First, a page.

There Is No Speed Barrier in the Universe

and One Can Construct any Speed


       Dr. Florentin Smarandache

       University of New Mexico

         Gallup, NM 87301, USA




In this short paper, as an extension and consequence of Einstein-Podolski-Rosen paradox and Bell’s inequality, one promotes the hypothesis that: There is no speed barrier in the universe and one can construct any speed, even the infinite speed (instantaneous transmission).

Future research: to study the composition of faster-than-light velocities and what happens with the laws of physics at faster-than-light velocities?

1. Introduction:

What's new in science (physics)?

According to researchers from the common group of the University of Innsbruck in Austria and US National Institute of Standards and Technology (starting from December 1997, Rainer Blatt, David Wineland et al.):

-       photon is a bit of light, the quantum of electromagnetic radiation (quantum is the smallest amount of energy that a system can gain or lose);

-       polarization refers to the direction and characteristics of the light wave vibration;

- if one uses the entanglement phenomenon, in order to transfer the polarization between two photons, then: whatever happens to one is the opposite of what happens to the other; hence, their polarizations are opposite of each other;

-       in quantum mechanics, objects such as subatomic particles do not have specific, fixed characteristic at any given instant in time until they are measured;

-       suppose a certain physical process produces a pair of entangled particles A and B (having opposite or complementary characteristics), which fly off into space in the opposite direction and, when they are billions of miles apart, one measures particle A; because B is the opposite, the act of measuring A instantaneously tells B what to be; therefore those instructions would somehow have to travel between A and B faster than the speed of light; hence, one can extend the Einstein-Podolsky-Rosen paradox and Bell's inequality and assert that the light speed is not a speed barrier in the universe;

- even more, one can construct any speed, even greater than the speed of light (c), by measuring particle A at various intervals;

- also, the information from particle A and B is transmitted instantaneously (thus, there is no speed barrier in the universe).

- such results were also obtained by: Nicolas Gisin at the University of Geneva, Switzerland, who successfully teleported quantum bits, or qubits, between two labs over 2km of coiled cable. But the actual distance between the two labs was about 55m;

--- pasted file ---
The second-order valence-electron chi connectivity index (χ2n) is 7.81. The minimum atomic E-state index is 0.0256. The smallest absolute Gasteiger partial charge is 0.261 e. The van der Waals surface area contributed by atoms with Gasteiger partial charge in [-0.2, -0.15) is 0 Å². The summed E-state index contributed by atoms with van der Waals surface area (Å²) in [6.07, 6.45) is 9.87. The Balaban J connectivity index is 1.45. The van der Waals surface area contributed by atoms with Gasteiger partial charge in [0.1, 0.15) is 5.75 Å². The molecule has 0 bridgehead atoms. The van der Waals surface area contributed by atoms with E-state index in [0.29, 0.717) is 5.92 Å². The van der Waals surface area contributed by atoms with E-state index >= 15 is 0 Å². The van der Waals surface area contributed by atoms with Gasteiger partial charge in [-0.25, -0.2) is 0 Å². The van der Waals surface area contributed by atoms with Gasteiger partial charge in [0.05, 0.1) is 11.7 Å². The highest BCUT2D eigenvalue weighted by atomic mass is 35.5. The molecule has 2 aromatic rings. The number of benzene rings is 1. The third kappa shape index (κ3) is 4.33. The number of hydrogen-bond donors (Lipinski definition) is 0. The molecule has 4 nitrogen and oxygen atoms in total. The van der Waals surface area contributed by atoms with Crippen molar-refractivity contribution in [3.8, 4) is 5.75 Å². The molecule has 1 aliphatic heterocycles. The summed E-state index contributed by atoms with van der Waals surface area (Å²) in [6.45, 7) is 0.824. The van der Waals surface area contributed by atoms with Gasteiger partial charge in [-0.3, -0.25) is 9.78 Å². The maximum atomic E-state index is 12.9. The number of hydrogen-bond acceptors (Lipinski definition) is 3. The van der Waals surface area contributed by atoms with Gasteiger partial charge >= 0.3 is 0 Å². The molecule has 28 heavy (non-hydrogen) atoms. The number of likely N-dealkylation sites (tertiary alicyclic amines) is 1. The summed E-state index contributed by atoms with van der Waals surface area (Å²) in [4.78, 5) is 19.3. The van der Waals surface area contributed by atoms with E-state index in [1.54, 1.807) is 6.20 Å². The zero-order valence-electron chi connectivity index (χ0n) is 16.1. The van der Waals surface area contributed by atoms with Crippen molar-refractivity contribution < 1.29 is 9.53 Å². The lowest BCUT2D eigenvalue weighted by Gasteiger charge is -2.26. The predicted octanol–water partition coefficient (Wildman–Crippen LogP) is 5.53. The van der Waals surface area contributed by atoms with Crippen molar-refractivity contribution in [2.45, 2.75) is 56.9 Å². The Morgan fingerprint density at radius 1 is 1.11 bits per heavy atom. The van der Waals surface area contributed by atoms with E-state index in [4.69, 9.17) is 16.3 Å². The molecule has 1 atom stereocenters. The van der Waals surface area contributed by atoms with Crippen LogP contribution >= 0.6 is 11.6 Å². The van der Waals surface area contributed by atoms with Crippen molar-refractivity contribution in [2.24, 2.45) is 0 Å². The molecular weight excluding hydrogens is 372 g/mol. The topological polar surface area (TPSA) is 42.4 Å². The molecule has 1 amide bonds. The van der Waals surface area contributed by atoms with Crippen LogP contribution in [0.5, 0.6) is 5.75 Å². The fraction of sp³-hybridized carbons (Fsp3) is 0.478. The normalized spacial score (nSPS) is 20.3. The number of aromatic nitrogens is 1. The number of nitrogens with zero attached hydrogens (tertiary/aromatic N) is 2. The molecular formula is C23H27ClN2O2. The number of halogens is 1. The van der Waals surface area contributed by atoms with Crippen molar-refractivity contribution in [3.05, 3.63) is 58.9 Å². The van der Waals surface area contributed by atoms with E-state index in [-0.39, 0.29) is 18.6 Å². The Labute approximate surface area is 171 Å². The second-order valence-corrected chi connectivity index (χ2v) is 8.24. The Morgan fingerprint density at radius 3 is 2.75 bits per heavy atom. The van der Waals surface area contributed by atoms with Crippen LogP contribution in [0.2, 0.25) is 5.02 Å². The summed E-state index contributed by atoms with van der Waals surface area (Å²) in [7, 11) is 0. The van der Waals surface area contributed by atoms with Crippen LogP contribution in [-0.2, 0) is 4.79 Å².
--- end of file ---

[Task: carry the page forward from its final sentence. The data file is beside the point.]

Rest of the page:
- researchers from the University of Vienna and the Austrian Academy of Science (Rupert Ursin et al. have carried out successful teleportation with particles of light over a distance of 600 m across the River Danube in Austria); researchers from Australia National University and many others.

2. Scientific Hypothesis:

We promote the hypothesis that: there is no speed barrier in the universe and one can construct any speed even infinite (instantaneous transmission), which would be theoretically proven by increasing, in the previous example, the distance between particles A and B as much as the universe allows it, and then measuring particle A.

We consider that the superluminal phenomena do not violate the causality principle, do not produce time traveling, and do not necessitate infinite energy for particles traveling at speeds greater than the speed of light.


“This Smarandache hypothesis is controversially interpreted by scientists. Some say that it violates the theory of relativity and the principle of causality, others support the ideas that this hypothesis works for particles with no mass or imaginary mass, in non-locality, through tunneling effect, or in other (extra-)dimension(s).” [Kamla John]

Scott Owens’ answer to Hans Gunter in an e-mail from January 22, 2001 (the last one forwarded it to the author): “It appears that the only things the Smarandache hypothesis can be applied to are entities that do not have real mass or energy or information.  The best example I can come up with is the difference between the wavefront velocity of a photon and the phase velocity.  It is common for the phase velocity to exceed the wavefront velocity, c, but that does not mean that any real energy is traveling faster than c.  So, while it is possible to construct arbitrary speeds from zero in infinite, the superluminal speeds can only apply to purely imaginary entities or components.”

Would it be possible to accelerate a photon (or another particle traveling at, say, 0.99c and thus to get speed greater than c (where c is the speed of light)?

4. Future possible research.

It would be interesting to study the composition of two velocities v and w in the cases when:

v < c and w = c.

v = c and w = c.

v > c and w = c.

v > c and w > c.

v < c and w = ∞.

v = c and w = ∞.

v > c and w = ∞.

v = ∞ and w = ∞.

What happens with the laws of physics in each of these cases?


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and .

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[An early version, based on a 1972 paper produced at Rm. Valcea when I was a student, was presented at the Universidad de Blumenau, Brazil, May-June 1993, in a Tour Conference on "Paradoxism in Literature and Science"; and at the University of Kishinev, in a Scientific Conference chaired by Professors Gheorghe Ciocan, Ion Goian, and Vasile Marin, in December 1994.]

{Updated on 09/28/11}